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Chapter 7

Chapter 7

When it comes to filing bankruptcy, there are two types of filings that are commonly used in the state of California – Chapter 7 is one such type. This type of filing is also referred to as a liquidation, as a part of the process is eliminating unsecured debt.

What is unsecured debt?

Unsecured debt is any form of debt that is not tied to a lien on an asset. For example, your car loan is secured debt since the value of the car provides security for the lender. Unsecured debt most often takes the form of credit card debt, pay advances, unsecured personal loans, money judgments, etc.

Am I Eligible for a Chapter 7 Bankruptcy?

In order to file for Chapter 7 Bankruptcy, you must pass a “means test”, which takes into account your financial records, income, expenses, and debt. You must also hit a debt threshold in order to qualify for a Chapter 7 filing, which in general is half of your annual income. For example, if you make $40,000 a year and your debt totals more than $20,000, you have hit the debt threshold. Other qualifications include a complete lack of disposable income, a monthly income that is below the median level in California, and debt interference with other essential aspects of your life.

The Pros of Title 7 Bankruptcy:

  • You will be allowed to keep the things that you own, like your car and your house.
  • Aggressive collection action will cease.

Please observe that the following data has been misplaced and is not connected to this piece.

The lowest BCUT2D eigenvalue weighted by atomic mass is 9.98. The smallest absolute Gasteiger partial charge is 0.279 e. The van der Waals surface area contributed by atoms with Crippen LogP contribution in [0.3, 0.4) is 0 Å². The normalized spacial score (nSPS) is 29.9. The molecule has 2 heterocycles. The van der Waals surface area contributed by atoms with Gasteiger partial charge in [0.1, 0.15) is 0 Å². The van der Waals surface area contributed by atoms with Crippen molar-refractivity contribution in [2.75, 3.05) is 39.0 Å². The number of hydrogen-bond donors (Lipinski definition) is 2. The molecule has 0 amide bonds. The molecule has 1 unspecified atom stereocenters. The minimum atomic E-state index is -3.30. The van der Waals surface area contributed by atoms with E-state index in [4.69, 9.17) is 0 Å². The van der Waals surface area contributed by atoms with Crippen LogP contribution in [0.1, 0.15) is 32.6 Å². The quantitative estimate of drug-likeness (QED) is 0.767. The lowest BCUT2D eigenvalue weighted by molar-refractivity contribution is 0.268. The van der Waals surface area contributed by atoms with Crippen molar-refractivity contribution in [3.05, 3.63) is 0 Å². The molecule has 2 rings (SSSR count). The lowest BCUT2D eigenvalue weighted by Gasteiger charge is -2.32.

• It is relatively easy to rebound from.

The Cons of Title 7 Bankruptcy:

  • Your credit score will drop and the bankruptcy can stay on your credit report for a full decade.
  • You may lose any luxury items you own.
  • It will not eliminate certain types of debt like student loan debt or child support.

Business Bankruptcy Under Chapter 7:

Businesses and Limited Liability Companies (LLC) can also file for Chapter 7 Bankruptcy, but it functions differently for a business than it does for an individual. In filing for Chapter 7, the business will have to be completely shut down. There is no way to file for Chapter 7 Bankruptcy as a business and continue operations. Once Chapter 7 Bankruptcy is filed, a bankruptcy trustee will sell off the company’s assets and distribute the funds to creditors based on their priority under bankruptcy law. The advantage of this type of filing is complete transparency. Creditors cannot chase funds if you have publicly and legally liquidated and distributed everything. The disadvantage is the lack of control. Once your business files for Chapter 7 Bankruptcy, the reigns are handed over to the bankruptcy trustee. Be forewarned, outstanding liability can transfer to individuals following the closure of business under Chapter 7, so consider your options carefully before filing.

How Our Law Firm Can Help You:

We have handled hundreds if not thousands of Chapter 7 bankruptcy filings. We can dispel bankruptcy myths and guide you through this process with ease.